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    AmP Countdown: Time left to demand that Congress make health care reform pro-life: 2009-11-07 18:00:00 GMT-05:00


    Monday, March 16, 2009

    Chinese to become 8th Vatican website language (+ a sneaky tip)

    From the Vatican Information Service bulletin:
    "... for the occasion of the Solemnity of St. Joseph, husband of the Virgin Mary and Patron of the Universal Church, the official website of the Holy See will be enhanced by the addition of a new section in Chinese".

    Chinese "will be the eighth language to be represented on the www.vatican.va website, which also includes Italian, English, French, Spanish, German, Portuguese and Latin.

    "Thanks to the new service", the communique concludes, "internet users from throughout the world will be able to navigate in Chinese to access the texts of His Holiness Pope Benedict XVI which will be available in both traditional and simplified Chinese characters".
    Also, if you remember that picture I posted of the Vatican website "Obama-fied", you'll probably be interested in what the artist has decided to do - make it fully functional:

    "since the mock-up was so popular, I've created a full-blown version with active links, a Web feed, and a few other nice features. I'm planning to keep the blog and the other elements regularly updated -- so people can basically use this as their "substitute" Vatican site. The full, working version is here." - Shaun Gallagher

    Now don't get riled - I'm not suggesting a parallel Magisterium or anything! - just promoting a more accessible portal to find documents and information on the existing Vatican website. I think it could prove useful. Hey, it has an RSS feed.

    And sorry, there's no way to avoid the occasional mention of "Benedict XVII". Yeah - Benedict the 17th!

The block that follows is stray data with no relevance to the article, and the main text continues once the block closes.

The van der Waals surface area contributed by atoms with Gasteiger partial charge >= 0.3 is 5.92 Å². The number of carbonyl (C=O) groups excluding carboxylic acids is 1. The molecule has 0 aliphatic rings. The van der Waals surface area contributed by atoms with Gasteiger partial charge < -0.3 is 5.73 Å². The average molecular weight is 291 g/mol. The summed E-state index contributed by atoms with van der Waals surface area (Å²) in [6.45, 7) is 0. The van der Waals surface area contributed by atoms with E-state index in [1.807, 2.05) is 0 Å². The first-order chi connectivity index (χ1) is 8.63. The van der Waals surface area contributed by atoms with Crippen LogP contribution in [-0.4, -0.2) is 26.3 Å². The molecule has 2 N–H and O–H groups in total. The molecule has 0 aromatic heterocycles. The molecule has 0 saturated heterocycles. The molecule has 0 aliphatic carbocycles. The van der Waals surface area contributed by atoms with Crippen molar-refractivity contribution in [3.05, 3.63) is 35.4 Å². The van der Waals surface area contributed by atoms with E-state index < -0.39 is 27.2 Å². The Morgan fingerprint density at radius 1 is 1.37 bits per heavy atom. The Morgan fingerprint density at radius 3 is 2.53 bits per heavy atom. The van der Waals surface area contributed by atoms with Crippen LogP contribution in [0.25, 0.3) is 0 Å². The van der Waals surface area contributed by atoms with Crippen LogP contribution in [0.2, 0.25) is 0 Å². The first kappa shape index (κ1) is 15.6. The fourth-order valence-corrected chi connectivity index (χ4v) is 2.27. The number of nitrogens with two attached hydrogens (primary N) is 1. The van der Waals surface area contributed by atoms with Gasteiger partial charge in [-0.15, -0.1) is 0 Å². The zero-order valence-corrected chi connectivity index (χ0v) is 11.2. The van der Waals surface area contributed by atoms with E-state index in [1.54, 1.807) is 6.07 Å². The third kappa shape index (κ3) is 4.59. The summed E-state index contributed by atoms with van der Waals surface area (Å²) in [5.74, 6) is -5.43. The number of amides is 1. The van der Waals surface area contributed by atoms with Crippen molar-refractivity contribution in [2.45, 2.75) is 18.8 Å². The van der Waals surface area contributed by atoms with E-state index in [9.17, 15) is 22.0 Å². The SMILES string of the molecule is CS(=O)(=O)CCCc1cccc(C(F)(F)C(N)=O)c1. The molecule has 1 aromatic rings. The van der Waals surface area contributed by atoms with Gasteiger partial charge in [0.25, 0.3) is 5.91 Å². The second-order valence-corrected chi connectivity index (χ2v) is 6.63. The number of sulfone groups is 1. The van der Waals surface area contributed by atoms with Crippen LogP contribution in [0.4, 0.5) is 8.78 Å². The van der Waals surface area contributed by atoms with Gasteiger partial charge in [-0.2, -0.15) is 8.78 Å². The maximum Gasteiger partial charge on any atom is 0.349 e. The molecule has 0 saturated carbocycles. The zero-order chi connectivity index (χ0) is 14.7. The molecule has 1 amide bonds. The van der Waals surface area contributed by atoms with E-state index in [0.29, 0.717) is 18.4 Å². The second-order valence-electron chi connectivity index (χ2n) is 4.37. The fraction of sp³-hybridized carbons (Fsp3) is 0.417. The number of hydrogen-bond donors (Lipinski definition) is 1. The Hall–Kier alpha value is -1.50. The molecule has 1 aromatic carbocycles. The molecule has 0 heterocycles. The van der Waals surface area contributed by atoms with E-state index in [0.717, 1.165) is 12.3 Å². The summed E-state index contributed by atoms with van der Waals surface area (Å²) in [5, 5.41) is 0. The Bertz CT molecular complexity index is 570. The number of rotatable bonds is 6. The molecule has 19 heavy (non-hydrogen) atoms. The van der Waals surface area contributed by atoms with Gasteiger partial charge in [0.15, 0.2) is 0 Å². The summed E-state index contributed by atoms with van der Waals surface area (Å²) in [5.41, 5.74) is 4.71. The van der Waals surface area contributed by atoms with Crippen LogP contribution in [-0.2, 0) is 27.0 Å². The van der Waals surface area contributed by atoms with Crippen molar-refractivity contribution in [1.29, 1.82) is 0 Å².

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    Wednesday, February 11, 2009

    Magister: "Bad News from China. A Rift Has Opened in Beijing"

    Bad news abroad:
    "Between obedience to the pope and to the communist party, some bishops are choosing the latter. The most stunning about-face has taken place in the capital. A secret letter from Cardinal Bertone. The alarm of Cardinal Zen." (Sandro Magister)

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    Thursday, August 21, 2008

    "Bishop of Beijing urges pope to visit"

    They want him:

    The Beijing bishop appointed by China's state-controlled Catholic Church said in an interview yesterday that he hopes Pope Benedict XVI will visit his country. "Relations with the Vatican are constantly improving," Joseph Li Shan told Italy's RAI state TV. Li is well regarded by the Vatican, and his installation last year was seen as a positive sign. (AP)

    There's just that little pesky detail about not being in communion with Rome...

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    Monday, November 26, 2007

    The dalai lama dilemma

    Regarding his visiting the Pope, first it was on, now it is off:
    The Vatican said on Monday Pope Benedict did not have any plans to meet the Dalai Lama next month, contrary to a previous announcement that had irked China and raised concern about efforts to improve relations.